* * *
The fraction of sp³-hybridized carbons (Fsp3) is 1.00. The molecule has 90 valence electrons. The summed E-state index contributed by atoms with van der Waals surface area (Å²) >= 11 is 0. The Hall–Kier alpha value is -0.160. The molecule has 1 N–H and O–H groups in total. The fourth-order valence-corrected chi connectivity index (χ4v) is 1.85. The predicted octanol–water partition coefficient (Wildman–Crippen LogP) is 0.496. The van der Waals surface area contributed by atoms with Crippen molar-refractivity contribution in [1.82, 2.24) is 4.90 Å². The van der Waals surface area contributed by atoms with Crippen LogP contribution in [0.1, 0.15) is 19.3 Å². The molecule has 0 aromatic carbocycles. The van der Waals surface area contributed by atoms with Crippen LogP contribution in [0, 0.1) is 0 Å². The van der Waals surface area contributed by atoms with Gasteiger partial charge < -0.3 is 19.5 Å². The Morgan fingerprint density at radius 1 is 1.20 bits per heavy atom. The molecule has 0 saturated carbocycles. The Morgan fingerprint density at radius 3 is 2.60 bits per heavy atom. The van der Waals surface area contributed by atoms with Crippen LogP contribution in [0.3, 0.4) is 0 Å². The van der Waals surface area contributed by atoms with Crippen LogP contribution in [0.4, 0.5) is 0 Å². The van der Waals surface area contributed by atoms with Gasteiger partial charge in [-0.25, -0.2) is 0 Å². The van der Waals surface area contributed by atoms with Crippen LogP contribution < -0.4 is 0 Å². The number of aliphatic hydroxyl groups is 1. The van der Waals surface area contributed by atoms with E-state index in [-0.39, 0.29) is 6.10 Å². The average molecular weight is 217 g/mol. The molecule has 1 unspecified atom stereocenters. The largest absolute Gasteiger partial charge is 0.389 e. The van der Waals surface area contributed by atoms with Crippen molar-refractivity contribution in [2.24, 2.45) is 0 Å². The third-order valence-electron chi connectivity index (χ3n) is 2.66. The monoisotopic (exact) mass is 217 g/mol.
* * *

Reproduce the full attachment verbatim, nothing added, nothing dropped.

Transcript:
The fraction of sp³-hybridized carbons (Fsp3) is 1.00. The molecule has 90 valence electrons. The summed E-state index contributed by atoms with van der Waals surface area (Å²) >= 11 is 0. The Hall–Kier alpha value is -0.160. The molecule has 1 N–H and O–H groups in total. The fourth-order valence-corrected chi connectivity index (χ4v) is 1.85. The predicted octanol–water partition coefficient (Wildman–Crippen LogP) is 0.496. The van der Waals surface area contributed by atoms with Crippen molar-refractivity contribution in [1.82, 2.24) is 4.90 Å². The van der Waals surface area contributed by atoms with Crippen LogP contribution in [0.1, 0.15) is 19.3 Å². The molecule has 0 aromatic carbocycles. The van der Waals surface area contributed by atoms with Crippen LogP contribution in [0, 0.1) is 0 Å². The van der Waals surface area contributed by atoms with Gasteiger partial charge < -0.3 is 19.5 Å². The Morgan fingerprint density at radius 1 is 1.20 bits per heavy atom. The molecule has 0 saturated carbocycles. The Morgan fingerprint density at radius 3 is 2.60 bits per heavy atom. The van der Waals surface area contributed by atoms with Crippen LogP contribution in [0.3, 0.4) is 0 Å². The van der Waals surface area contributed by atoms with Crippen LogP contribution in [0.4, 0.5) is 0 Å². The van der Waals surface area contributed by atoms with Gasteiger partial charge in [-0.25, -0.2) is 0 Å². The van der Waals surface area contributed by atoms with Crippen LogP contribution < -0.4 is 0 Å². The number of aliphatic hydroxyl groups is 1. The van der Waals surface area contributed by atoms with E-state index in [-0.39, 0.29) is 6.10 Å². The average molecular weight is 217 g/mol. The molecule has 1 unspecified atom stereocenters. The largest absolute Gasteiger partial charge is 0.389 e. The van der Waals surface area contributed by atoms with Crippen molar-refractivity contribution in [2.24, 2.45) is 0 Å². The third-order valence-electron chi connectivity index (χ3n) is 2.66. The monoisotopic (exact) mass is 217 g/mol.